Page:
A plant breeder has the unenviable task of deciding which hybrids to keep and which to discard. The nearest a photographer comes to that experience is when we are in a garden exploring a collection of hybrid plants, deciding which forms to capture.
The nodding habit of most hellebore hybrids forces us to bend and balance as we make our deliberations, lifting each flower head and looking inside. As a general rule, the more regular a pattern, the more photogenic the flower if we are aiming for a fresh look rather than artistic decay, but there are exceptions. Continue reading “Assessing The Beauty Of Hellebore Hybrids”
The last ever weekly photo challenge is titled ‘All Time Favourites’ – give or take ‘u’. It’s hard to mark the passing of this much loved event appropriately. I’m starting off by sharing a few favourite shots I’ve been saving until the right prompt came around. I’m pretty sure these would never have seen the light of day now the challenge is ending so, while there’s still time, here goes!
Jane Brewster’s street art shows part of the New Orleans street it is on, if my memory is correct. I like the way life plays with art and the dark shadows echo the dark trunk of the painted tree in this image. It provokes lots of ideas, for example, my eye plays with the angles of the shadows and the perspective in the painting. It’s funny how life seems to be framing the painting and how life seems more abstract than art. In retrospect I could have used it for ‘Reflections’, although it would have been a fairly subtle connection. Continue reading “Bye, Weekly Photo Challenge!”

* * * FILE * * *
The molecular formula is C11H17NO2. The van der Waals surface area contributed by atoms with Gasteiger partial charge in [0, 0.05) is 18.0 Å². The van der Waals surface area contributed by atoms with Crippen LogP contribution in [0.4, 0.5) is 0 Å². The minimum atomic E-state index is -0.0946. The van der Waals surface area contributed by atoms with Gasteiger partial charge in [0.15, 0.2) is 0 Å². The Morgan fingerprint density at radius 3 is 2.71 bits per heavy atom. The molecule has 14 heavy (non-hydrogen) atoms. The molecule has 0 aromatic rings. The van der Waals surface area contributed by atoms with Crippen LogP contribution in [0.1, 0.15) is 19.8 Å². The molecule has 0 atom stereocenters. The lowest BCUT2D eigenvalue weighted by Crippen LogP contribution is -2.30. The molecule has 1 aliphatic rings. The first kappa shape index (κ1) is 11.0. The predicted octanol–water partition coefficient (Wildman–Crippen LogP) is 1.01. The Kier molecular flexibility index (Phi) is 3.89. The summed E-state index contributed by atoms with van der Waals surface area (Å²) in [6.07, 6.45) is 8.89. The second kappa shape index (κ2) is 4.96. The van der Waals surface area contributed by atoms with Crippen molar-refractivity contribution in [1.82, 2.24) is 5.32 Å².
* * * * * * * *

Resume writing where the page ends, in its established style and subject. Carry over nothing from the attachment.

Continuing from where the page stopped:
The heather is flowering at the moment, turning green hillsides purple. While we have lots of heather on Darwen Moor, I haven’t seen it looking as pretty as in these two pictures, both taken in Scotland during a recent trip. The first shows the view looking outwards from Little Sparta, home of the late poet Ian Hamilton Finlay and his wife, Sue. I highly recommend a visit.
Taking a long, but scenic detour on our way home, we happened upon these wooden beehives next to a stream in a Scottish valley. If it is true that the highest quality of honey comes from bees able to forage in unspoiled, natural surroundings, I would love to sample a jar from these hives.
Everyone was so reassuring about my unseasonal blue poppy / TARDIS post that I’m sharing a few more pictures from earlier this summer – this time of roses. Portraits of roses are still one of my favourite subjects for photography, so I’m a little spoilt for choice (I’m not sure how widely that idiom is known outside the UK – basically it means I had quite a few pictures to choose from). I couldn’t say why I’ve decided on pink(ish) ones: perhaps because if you’re being unseasonal, you might as well be really unseasonable. Red would be much more Christmassy.
Long-time readers may remember I have a theory that some varieties of roses are more photogenic than others. I like the way that each bloom has a different pattern or arrangement of petals. Fresh roses have a purity that I love and a particular type of luminosity. I even find the slightly more battered ones appealing these days, like this little cluster. Continue reading “Pink Rose Gallery”